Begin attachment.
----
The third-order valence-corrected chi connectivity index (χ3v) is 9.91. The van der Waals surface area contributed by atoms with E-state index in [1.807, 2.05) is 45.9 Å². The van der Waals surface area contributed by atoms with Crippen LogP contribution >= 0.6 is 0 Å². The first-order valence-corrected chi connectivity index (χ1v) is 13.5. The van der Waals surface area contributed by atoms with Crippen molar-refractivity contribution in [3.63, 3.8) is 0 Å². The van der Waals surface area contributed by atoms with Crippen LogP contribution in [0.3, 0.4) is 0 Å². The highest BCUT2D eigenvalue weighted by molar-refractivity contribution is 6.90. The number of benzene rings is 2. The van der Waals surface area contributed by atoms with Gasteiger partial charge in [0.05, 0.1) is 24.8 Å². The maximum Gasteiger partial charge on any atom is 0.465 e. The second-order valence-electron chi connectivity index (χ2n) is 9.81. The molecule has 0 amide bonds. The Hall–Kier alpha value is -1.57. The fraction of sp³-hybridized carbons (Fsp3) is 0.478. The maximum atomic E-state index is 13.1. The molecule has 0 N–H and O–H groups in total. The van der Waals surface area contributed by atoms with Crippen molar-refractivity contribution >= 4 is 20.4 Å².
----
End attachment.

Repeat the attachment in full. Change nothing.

The third-order valence-corrected chi connectivity index (χ3v) is 9.91. The van der Waals surface area contributed by atoms with E-state index in [1.807, 2.05) is 45.9 Å². The van der Waals surface area contributed by atoms with Crippen LogP contribution >= 0.6 is 0 Å². The first-order valence-corrected chi connectivity index (χ1v) is 13.5. The van der Waals surface area contributed by atoms with Crippen molar-refractivity contribution in [3.63, 3.8) is 0 Å². The van der Waals surface area contributed by atoms with Crippen LogP contribution in [0.3, 0.4) is 0 Å². The highest BCUT2D eigenvalue weighted by molar-refractivity contribution is 6.90. The number of benzene rings is 2. The van der Waals surface area contributed by atoms with Gasteiger partial charge in [0.05, 0.1) is 24.8 Å². The maximum Gasteiger partial charge on any atom is 0.465 e. The second-order valence-electron chi connectivity index (χ2n) is 9.81. The molecule has 0 amide bonds. The Hall–Kier alpha value is -1.57. The fraction of sp³-hybridized carbons (Fsp3) is 0.478. The maximum atomic E-state index is 13.1. The molecule has 0 N–H and O–H groups in total. The van der Waals surface area contributed by atoms with Crippen molar-refractivity contribution >= 4 is 20.4 Å².